How the Tea Party Raised Taxes

Matthew Cooper

The great irony of the fiscal cliff deal is this: The tea party forced the tax hike. Had the tea party, whose American Revolution-inspired name was all about tax cuts, not forced a fight over the debt ceiling, none of this would have happened. Yes, Obama's fierce urgency to raise rates on wealthier earners was an essential part of what happened. Surely, a President Romney wouldn't have allowed it. But by pushing the country to the brink in 2011, the tea party discovered the law of unintended consequences--forcing a sequester that Democrats argued, and Republicans tacitly conceded, required tax hikes.

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Had there been no debt ceiling fight, would taxes have gone up anyway? Maybe. 

The Bush-era tax cuts were due to expire, true. But the threat of sequestration made the need for new revenues all the more urgent.  

 Without sequestration Republicans would have had a stronger hand to argue that extending the Bush cuts was the right thing to do--and something that president Obama readily agreed to in 2010. In other words, the threat of sequestration--which would not have loomed without the 2011 debt-ceiling fight--helped drive the tax hikes.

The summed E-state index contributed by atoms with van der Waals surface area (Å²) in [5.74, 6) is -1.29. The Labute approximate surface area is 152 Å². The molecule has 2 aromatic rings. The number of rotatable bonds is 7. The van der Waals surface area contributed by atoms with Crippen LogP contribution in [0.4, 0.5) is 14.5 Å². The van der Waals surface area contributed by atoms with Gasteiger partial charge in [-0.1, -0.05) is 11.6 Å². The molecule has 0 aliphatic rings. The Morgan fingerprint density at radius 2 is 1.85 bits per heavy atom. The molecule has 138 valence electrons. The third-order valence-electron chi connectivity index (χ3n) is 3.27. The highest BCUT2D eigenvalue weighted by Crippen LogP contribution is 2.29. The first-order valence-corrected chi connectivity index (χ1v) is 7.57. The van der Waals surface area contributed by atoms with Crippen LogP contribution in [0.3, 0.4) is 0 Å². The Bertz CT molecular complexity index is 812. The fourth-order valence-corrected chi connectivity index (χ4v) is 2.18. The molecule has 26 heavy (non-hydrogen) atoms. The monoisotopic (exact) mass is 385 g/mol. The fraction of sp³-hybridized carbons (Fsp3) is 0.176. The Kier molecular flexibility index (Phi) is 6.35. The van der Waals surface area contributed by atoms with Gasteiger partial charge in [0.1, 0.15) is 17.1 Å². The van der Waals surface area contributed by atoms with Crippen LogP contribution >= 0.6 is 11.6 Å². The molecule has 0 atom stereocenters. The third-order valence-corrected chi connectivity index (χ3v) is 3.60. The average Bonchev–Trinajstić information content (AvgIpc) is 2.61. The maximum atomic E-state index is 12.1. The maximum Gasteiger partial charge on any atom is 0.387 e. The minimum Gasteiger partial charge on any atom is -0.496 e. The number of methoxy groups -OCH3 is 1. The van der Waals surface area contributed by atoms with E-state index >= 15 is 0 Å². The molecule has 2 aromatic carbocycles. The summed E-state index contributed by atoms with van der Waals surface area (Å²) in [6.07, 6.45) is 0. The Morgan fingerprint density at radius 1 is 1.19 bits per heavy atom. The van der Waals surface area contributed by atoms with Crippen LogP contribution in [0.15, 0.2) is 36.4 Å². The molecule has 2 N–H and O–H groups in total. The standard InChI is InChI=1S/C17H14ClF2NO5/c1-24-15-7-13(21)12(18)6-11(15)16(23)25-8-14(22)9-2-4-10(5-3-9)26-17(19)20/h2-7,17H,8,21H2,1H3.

Now we have the first tax-rate hikes since 1993, albeit coupled with an Alternative Minimum Tax indexing and some other baubles. And unlike the Clinton era, when the hikes passed without a GOP vote, this time their fingerprints are on it. 

Democrats have long seen the effect of unintended consequences in social programs--welfare programs that hurt more than they helped, for instance. Now it's Republicans who lacked the foresight to see what they wrought--the very  tax hikes they so adamantly opposed.